Mid Sussex times Tuesday 15th July 1890
death of doctor T S BYASS
Today it is our painful duty to record the death, on Sunday morning, of doctor Thomas Spry Byass, of Marshalls Cuckfield, than whom, we venture to say, there was no one so eminently known throughout mid Sussex, and indeed, we might almost add, in the County generally.
The venerable gentleman -he was in his 83rd year- has been gradually breaking up for some months from sheer old age, and took to his bed about three weeks ago, under the care of his son, Dr E. S. Byass, and Doctor A. E. Wells. He passed peacefully away at 9:40 AM on Sunday. The sad intelligence was announced to Cuckfield by the tolling of the passing bell at the close of the midday service. In the evening Mr J. Goode Smith (organist at the parish church), played the ”Dead March” in Saul, and fitting illusion was made to the sad event by the reverend Canon Cooper (vicar) in his sermon.
Doctor Byass was the eldest son of the late Mr Lovell Byass, surgeon of Cuckfield, and Mary Frances his wife, and was born at Cuckfield on the 17th of August, 1807, so that he had resided in the parish the whole of his long life. He studied at Guy's Hospital to get an insight into the medical profession, and became an MD of Saint Andrews. He was also a member of the Royal College of Surgeons and Licentiate of the Society of Apothecaries. After leaving Guys he returned to Cuckfield and became a partner in the practise which his father had founded in 1805 and carried it on with him till he became sole possessor on his father’s death on the 22nd of July 1863, aged 80.
In due time his son Mr Edgar S Byass entered into the partnership with his father, and later on they were joined by doctor A. E. Wells, who in 1886 became closely allied with doctor T.S. Byass by marriage with his granddaughter, Miss Edith H. Saunders, daughter of doctor C.E. Saunders, the present medical Superintendent of the county lunatic asylum, Haywards Heath.
Throughout his life, Doctor Byass was respected by everyone with whom he was brought into contact, and in the early days of 1885, on the completion of 50 years of medical service as district medical officer, he received a pleasing token of this esteem in the shape of a silver salver, a silver casket containing a cheque for 500 Guineas, and a superbly illuminated album with address and the subscribers’ names. The presentation was made by the late Major Warden Sergison in the drawing room at Cuckfield Park, in the presence of between 70 and 80 gentlemen. It was at this time commented upon as an interesting coincidence that doctor Byasses late father received as substantial a recognition of 50 years service many years before.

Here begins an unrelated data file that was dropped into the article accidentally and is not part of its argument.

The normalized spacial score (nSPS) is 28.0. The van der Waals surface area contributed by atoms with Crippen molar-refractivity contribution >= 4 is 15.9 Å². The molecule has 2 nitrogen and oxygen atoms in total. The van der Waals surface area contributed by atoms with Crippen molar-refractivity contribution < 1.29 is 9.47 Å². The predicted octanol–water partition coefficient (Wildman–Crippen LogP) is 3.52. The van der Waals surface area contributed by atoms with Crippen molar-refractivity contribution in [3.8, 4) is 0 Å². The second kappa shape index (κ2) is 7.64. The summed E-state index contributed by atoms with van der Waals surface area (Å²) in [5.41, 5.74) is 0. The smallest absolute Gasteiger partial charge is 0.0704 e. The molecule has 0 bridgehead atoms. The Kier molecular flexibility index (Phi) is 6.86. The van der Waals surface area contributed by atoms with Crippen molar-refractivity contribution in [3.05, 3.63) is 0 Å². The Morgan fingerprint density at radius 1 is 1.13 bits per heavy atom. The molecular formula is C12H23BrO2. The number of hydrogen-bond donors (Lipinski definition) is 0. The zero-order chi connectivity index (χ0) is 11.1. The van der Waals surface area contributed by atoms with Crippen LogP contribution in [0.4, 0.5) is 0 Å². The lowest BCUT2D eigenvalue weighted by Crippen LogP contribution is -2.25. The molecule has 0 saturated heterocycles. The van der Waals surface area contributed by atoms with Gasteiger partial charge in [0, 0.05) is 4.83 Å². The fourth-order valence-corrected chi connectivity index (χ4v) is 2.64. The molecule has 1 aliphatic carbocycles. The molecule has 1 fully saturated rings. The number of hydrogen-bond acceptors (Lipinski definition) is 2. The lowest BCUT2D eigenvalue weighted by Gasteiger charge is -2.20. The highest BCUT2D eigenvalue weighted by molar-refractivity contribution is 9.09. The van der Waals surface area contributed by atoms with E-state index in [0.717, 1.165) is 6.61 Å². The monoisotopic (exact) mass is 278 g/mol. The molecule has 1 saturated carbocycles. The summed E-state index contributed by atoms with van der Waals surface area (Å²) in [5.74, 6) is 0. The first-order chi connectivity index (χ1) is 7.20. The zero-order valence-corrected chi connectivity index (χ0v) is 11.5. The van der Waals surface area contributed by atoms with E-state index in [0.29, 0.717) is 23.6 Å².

The practise has now passed into the third generation owning this honoured name, having been in the family a period approaching 90 years. Doctor Byass had held the appointment of medical officer to the Cuckfield workhouse for a long period of years and fulfilled the same duties for districts one and two of the union.
He had been a valued member of the Cuckfield Local Board since its formation, and was one of the retiring members in April, all being returned unopposed. Doctor Byass was also a director of the Gas Company, a member of the Burial Board, et cetera. His wife died the 14th of may, 1885, aged 79 years, the surviving issue of this marriage being Dr E.S. Byass and three daughters. The eldest son, Lovell Bowles a Major of the Madras staff core, died at Bangalore, India, in 1879. As at present arranged, Dr Byass’ funeral will take place at the parish churchyard on Thursday afternoon at three o'clock.
We cannot do better than conclude this obituary with the words of the tablet “to the memory of Mr Lovell Byass in Cuckfield church, erected by his neighbours, rich and poor, to perpetuate the remembrance of a much loved friend”. After giving the name, age, et cetera, of deceased, it goes on “having for nearly 60 years practised in this town and neighbourhood by his untiring attention to his professional duties, by his charitable disposition and ever active kindness, by the integrity of his character and his blameless life, he gained the respect and affection in no common measure of those among whom he lived and worked”.
Equally are these words appropriate to the venerable gentleman whose death, as at a like ripe age, Cuckfield now laments.